required, it became clear that the school opening would have to be


It was also clear that the school had a potentially bad public relations

situation on its hands.

Fortunately, Ellen Boyd, the school’s community relations coordinator,

had just finished getting accredited at the National School Public

Relations Association.

’I knew that the best way to handle the situation was to be forthcoming

and get the word out first - otherwise, we’d be put on the defensive,’

she says.


Boyd’s aim was to allay the fears of employees, parents, students and

the community; communicate what the school was doing to correct the

problem; and to minimize or prevent negative publicity. This entailed

notifying parents and students that school wouldn’t open the following


The school also had to explain the potential health problems to those

who were in the building when the asbestos was released. At the same

time, it had to notify the media.


’For the education reporters from the local newspapers, we laid out the

situation - explaining that there was no health risk from the small

amount of asbestos,’ Boyd recalls. The school also appealed to the press

to help it notify parents that school would be delayed. ’This set the

tone for everything that happened,’ says Boyd.

Letters in English and Spanish were mailed to the parents of the 300

elementary school students. School officials met with construction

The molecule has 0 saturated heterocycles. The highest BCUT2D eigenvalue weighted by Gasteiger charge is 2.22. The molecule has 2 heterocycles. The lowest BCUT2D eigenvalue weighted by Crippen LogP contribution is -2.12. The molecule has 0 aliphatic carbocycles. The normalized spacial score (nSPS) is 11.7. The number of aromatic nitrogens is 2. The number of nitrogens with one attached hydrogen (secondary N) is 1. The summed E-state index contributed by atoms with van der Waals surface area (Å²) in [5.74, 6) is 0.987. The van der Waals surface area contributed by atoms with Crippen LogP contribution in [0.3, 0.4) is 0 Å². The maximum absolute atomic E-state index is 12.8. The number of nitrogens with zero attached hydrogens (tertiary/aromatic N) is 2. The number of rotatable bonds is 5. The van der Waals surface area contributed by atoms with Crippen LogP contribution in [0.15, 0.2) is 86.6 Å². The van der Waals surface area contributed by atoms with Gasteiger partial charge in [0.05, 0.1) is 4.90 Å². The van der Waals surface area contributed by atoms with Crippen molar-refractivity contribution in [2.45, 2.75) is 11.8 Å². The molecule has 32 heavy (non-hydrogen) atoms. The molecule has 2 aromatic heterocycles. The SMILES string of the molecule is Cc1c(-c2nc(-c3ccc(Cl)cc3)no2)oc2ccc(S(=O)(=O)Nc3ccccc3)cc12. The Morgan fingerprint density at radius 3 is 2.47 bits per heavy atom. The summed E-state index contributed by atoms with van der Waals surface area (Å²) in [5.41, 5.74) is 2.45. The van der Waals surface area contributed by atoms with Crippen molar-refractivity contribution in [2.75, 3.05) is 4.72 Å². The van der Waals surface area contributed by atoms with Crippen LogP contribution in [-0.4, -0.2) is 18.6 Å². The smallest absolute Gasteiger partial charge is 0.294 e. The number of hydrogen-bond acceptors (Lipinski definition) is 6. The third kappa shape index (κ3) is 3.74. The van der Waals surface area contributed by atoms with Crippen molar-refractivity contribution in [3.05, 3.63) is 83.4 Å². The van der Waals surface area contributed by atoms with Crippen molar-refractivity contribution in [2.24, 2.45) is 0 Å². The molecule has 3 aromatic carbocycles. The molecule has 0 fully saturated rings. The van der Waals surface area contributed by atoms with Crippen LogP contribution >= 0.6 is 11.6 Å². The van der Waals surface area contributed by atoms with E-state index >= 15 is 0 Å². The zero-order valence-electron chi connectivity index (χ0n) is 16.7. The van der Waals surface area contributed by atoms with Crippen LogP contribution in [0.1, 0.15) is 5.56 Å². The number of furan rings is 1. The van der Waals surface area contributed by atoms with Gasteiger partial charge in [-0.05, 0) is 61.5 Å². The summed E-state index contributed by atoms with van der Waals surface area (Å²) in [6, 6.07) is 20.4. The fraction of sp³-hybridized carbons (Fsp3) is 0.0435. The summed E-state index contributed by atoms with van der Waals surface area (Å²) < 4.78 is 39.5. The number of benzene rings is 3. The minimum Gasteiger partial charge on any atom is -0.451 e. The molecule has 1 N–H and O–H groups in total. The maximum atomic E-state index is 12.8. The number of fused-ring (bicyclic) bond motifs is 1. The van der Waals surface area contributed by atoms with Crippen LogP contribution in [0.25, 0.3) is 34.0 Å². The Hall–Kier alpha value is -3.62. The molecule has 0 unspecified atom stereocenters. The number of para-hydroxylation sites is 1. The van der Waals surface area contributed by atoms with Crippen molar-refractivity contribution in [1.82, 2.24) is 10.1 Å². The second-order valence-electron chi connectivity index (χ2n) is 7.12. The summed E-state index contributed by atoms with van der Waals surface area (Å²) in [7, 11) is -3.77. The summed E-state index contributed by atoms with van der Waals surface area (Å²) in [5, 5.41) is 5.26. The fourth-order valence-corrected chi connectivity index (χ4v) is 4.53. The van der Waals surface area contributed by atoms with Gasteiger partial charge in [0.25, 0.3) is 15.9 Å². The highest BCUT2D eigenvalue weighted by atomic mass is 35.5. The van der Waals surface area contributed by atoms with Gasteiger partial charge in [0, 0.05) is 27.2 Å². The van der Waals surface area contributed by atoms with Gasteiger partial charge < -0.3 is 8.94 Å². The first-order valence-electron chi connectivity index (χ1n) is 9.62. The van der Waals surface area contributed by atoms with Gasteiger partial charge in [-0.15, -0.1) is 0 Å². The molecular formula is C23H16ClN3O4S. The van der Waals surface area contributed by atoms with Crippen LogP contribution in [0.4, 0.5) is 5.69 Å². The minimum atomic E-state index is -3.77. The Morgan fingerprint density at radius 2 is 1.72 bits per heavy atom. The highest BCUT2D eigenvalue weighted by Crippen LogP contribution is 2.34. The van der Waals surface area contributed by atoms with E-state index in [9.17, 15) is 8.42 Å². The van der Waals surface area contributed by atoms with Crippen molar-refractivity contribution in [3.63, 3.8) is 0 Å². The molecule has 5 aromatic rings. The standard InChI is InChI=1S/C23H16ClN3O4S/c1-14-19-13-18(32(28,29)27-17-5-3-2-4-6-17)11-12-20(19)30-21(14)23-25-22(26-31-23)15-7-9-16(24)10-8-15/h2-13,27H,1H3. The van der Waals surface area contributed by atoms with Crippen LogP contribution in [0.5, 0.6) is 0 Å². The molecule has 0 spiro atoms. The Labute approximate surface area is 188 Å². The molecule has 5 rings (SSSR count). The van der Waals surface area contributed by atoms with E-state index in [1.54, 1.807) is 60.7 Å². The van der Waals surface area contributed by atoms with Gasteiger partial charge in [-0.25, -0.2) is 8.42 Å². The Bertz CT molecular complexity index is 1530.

workers, staff and the head of the clean-up to answer health-related


A press conference was held with the TV stations and newspapers, which

emphasized the need for the media’s help.


The media coverage was excellent, Boyd reports. Many stories mentioned

the school system’s concern for the safety of students and


Susan Dickerson, education reporter for the Salisbury Post, says she was

most impressed with with the way the school handled the situation.

’The school earned a lot of positive feelings in our news shop. It

helped us to know we were dealing with an upfront organization.’

The campaign received a Golden Achievement Award from the National

School Public Relations Association.

The incident set an excellent model for future crises, Boyd says. ’The

way we handled the crisis taught us that we made good decisions. We were

open and honeSt’ - Jan Jaben-Eilon.